While India have been focusing on finding the ideal No. 4 in the ODI batting order, an important concern has slipped attention - of seam bowlers for the World Cup.
Indian cricket today boasts some exciting talent in the seam department. Never before have they had so many quality seamers to choose from, but this wealth exists only for Test cricket, not ODIs.
Let's take the top five seam bowlers who regularly make it to the Test playing XI - Jasprit Bumrah, Bhuvneshwar Kumar, Ishant Sharma, Mohammed Shami and Umesh Yadav. Barring Bumrah, none of the others will walk into a one-day side on merit. Yes, Bhuvneshwar until recently would have done, but I am not quite enjoying the Bhuvneshwar we have been seeing of late in 50-overs cricket.
While acknowledging his recent injury and its after-effects, his approach bothers me. We know the white ball does not swing much, but that does not mean Bhuvneshwar should become a "hit the deck" bowler, delivering short of length most of the time. In his recent comeback matches against West Indies, that's what he did.
There is a tendency in all of us to not appreciate and value what comes as natural gift to us, or what we can easily do, and it seems this has happened to Bhuvneshwar too. He is just not trying to get the ball up there, full and swinging it. This is disappointing, because even when the ball was not swinging for him in Mumbai, the few times he bowled it full, he had the batsman in trouble.
If he gets preoccupied with hit-the-deck kind of bowling, the kind that big, strong South African bowlers bowl, I fear his one-day career might not blossom too much. This would be such a shame, for he is so earnest as a cricketer, whether batting or bowling - the kind of player every captain wants in his side
The thing with Bhuvneshwar is that he is not that versatile a bowler, so I feel he has no choice: to survive and thrive, he has to remain essentially a swing bowler who keeps the ball up.
As for the others, they have been around for a while but none of them has yet been able to cement their places in one-day cricket. As of today, there is just Bumrah who gives you hope and confidence as a seam bowler, especially when under pressure in 50-overs cricket. The good news is, we all know there is a cultural shift happening in Indian cricket, and there are as many seam bowlers coming through the ranks now as batsmen.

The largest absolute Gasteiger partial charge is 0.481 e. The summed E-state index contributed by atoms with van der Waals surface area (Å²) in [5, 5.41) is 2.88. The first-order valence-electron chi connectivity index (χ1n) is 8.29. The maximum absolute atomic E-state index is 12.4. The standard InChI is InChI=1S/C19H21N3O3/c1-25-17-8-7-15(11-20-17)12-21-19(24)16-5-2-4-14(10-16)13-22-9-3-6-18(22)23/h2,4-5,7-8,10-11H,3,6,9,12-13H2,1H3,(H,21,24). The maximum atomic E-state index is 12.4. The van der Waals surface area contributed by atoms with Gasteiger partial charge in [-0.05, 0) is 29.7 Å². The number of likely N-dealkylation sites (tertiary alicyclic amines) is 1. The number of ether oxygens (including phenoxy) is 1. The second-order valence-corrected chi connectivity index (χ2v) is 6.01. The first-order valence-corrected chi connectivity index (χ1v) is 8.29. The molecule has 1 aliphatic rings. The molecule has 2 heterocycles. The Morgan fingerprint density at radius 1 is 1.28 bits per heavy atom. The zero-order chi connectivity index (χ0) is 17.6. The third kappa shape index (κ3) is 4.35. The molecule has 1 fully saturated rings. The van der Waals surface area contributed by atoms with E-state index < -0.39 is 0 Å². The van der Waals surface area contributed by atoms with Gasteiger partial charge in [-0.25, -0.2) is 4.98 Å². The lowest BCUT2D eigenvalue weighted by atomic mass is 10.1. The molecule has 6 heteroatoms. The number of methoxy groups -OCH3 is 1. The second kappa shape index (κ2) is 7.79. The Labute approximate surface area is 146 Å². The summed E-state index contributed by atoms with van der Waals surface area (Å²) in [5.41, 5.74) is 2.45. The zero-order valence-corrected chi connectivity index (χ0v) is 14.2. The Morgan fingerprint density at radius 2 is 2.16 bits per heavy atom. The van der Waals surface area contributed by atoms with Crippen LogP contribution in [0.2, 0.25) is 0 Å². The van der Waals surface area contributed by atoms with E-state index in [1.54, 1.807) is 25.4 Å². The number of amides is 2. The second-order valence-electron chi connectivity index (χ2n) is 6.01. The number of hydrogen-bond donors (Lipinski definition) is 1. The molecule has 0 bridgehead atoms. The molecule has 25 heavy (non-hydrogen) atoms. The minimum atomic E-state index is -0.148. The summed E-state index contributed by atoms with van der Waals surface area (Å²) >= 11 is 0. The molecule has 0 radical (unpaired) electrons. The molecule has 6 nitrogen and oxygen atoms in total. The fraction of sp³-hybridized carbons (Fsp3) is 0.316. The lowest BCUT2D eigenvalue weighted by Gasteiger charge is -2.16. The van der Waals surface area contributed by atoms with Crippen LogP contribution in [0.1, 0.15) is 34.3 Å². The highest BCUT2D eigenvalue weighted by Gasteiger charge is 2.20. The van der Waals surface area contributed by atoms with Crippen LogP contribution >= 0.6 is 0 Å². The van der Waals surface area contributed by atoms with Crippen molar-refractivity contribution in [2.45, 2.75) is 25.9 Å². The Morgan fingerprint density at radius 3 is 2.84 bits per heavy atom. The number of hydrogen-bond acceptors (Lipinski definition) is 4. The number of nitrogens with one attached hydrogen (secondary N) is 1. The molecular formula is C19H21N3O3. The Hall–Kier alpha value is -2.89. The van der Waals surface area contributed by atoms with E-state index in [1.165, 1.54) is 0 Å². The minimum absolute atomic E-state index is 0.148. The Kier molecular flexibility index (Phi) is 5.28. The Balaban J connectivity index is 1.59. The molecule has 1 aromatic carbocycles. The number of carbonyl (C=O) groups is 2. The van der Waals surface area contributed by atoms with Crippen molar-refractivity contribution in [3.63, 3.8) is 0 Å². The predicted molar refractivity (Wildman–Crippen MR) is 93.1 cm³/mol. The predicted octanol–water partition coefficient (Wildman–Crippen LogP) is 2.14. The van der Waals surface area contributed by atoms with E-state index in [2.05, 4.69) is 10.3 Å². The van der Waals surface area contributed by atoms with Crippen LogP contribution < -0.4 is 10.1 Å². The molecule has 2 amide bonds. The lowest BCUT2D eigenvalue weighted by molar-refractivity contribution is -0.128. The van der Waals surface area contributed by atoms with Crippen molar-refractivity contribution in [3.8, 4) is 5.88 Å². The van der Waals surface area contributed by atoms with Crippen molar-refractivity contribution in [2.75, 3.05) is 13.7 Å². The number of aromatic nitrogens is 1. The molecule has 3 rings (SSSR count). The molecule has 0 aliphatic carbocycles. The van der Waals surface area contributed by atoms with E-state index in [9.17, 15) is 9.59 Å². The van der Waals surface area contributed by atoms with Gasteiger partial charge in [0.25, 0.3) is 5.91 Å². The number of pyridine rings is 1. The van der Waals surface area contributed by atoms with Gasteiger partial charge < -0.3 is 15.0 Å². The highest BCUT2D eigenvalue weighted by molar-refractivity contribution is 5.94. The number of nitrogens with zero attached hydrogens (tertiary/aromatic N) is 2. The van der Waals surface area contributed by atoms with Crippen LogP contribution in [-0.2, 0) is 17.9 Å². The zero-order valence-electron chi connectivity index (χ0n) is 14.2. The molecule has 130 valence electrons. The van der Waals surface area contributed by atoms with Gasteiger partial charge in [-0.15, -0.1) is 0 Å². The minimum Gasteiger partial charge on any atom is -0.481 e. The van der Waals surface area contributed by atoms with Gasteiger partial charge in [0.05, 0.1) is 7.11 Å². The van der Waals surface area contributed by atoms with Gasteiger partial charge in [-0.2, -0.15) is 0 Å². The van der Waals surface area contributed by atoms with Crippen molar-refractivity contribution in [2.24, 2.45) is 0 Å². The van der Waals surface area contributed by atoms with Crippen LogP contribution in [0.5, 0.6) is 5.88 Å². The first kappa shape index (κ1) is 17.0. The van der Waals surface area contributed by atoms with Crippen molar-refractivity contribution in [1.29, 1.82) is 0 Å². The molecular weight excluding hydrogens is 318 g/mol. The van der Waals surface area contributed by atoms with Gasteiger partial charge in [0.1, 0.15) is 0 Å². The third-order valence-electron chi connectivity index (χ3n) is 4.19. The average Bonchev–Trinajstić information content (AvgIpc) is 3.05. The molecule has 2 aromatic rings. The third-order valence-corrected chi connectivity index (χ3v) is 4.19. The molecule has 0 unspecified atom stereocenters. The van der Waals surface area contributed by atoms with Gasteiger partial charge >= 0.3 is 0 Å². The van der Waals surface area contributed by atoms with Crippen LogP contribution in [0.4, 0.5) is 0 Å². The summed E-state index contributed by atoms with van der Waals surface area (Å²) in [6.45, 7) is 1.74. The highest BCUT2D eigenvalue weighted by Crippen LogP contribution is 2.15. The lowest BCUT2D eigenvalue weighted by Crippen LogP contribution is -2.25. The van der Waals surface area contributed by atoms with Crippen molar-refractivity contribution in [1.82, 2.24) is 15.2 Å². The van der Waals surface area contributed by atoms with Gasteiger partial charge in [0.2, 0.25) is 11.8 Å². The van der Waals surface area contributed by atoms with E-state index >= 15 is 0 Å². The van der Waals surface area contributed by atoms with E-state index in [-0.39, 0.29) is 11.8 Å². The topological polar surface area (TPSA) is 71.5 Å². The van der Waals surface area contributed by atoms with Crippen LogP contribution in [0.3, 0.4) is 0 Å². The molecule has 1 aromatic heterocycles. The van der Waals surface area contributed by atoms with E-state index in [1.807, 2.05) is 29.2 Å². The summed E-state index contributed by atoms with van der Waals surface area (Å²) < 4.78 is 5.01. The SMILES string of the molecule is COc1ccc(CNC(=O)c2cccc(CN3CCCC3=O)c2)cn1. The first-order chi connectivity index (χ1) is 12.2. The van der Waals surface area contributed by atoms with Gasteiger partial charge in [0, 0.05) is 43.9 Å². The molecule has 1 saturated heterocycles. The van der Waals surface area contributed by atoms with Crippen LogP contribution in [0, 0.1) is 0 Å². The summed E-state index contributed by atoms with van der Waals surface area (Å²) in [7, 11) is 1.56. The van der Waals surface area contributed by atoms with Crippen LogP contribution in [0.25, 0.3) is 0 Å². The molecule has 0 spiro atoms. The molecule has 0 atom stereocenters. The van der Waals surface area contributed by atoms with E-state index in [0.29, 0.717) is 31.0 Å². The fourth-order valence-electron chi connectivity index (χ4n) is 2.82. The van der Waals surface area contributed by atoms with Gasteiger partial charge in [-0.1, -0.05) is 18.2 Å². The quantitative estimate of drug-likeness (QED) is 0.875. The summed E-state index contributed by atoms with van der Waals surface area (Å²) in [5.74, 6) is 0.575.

In the Mumbai ODI I saw something that got me quite excited. I saw Khaleel Ahmed get three wickets.
That he is a left-arm seamer is in itself an advantage: he brings variation to the Indian attack just by turning up. Until that Mumbai game, I was looking for what Khaleel's X factor might be. He was generally bowling in the 130s, and apart from the offcutter as a slower ball, there didn't seem to be anything he had as a weapon to be successful. I thought then that he could become like Mustafizur Rehman of Bangladesh, use that offcutting slower delivery regularly to make an impact in 50-overs cricket. Now I know that can be his plan B.
Because in Mumbai he was a sight for sore eyes: a left-arm seamer running in and swinging the ball both ways, and that too late. Wow!
He got two crucial West Indies wickets in that match, of Marlon Samuels and Shimron Hetmeyer, with two different kinds of swing. It was not natural variation; he actually got the ball to go both ways by releasing it with different seam positions.
Khaleel has plenty of enthusiasm, as we saw, which with maturity, could be channelled in the right direction. For now, even if the umpires might have a problem with it, it's quite amusing to see how he naively appeals animatedly for lbws when the ball has pitched a foot outside leg stump. I also worry that his thin frame might just dismantle itself when he is celebrating a wicket.
Jokes apart, Khaleel is good news for India. When the World Cup is upon us, if he becomes an automatic pick along with Bumrah and Hardik Pandya in the playing XI, with Bhuvneshwar and Co as options, the concern over the quality of India's 50-overs seam bowlers will have been somewhat addressed.